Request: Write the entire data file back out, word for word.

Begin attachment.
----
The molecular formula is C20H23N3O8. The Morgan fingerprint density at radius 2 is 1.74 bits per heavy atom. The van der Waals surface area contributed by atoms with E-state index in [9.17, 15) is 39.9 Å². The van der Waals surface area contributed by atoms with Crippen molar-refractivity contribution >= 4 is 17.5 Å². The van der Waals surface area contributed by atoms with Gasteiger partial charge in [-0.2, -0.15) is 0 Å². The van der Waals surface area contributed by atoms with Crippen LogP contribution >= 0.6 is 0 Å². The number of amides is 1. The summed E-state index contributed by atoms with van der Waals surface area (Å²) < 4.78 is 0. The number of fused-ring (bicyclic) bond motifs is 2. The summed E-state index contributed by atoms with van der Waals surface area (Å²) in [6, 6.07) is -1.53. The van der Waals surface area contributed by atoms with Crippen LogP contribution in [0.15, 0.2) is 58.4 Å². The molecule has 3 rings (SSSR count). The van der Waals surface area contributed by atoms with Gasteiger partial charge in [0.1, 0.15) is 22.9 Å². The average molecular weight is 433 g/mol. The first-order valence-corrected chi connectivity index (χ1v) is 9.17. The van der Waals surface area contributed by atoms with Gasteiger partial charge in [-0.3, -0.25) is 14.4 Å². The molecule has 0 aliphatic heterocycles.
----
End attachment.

The molecular formula is C20H23N3O8. The Morgan fingerprint density at radius 2 is 1.74 bits per heavy atom. The van der Waals surface area contributed by atoms with E-state index in [9.17, 15) is 39.9 Å². The van der Waals surface area contributed by atoms with Crippen molar-refractivity contribution >= 4 is 17.5 Å². The van der Waals surface area contributed by atoms with Gasteiger partial charge in [-0.2, -0.15) is 0 Å². The van der Waals surface area contributed by atoms with Crippen LogP contribution >= 0.6 is 0 Å². The number of amides is 1. The summed E-state index contributed by atoms with van der Waals surface area (Å²) < 4.78 is 0. The number of fused-ring (bicyclic) bond motifs is 2. The summed E-state index contributed by atoms with van der Waals surface area (Å²) in [6, 6.07) is -1.53. The van der Waals surface area contributed by atoms with Crippen LogP contribution in [0.15, 0.2) is 58.4 Å². The molecule has 3 rings (SSSR count). The van der Waals surface area contributed by atoms with Gasteiger partial charge in [0.1, 0.15) is 22.9 Å². The average molecular weight is 433 g/mol. The first-order valence-corrected chi connectivity index (χ1v) is 9.17. The van der Waals surface area contributed by atoms with Gasteiger partial charge in [-0.3, -0.25) is 14.4 Å². The molecule has 0 aliphatic heterocycles.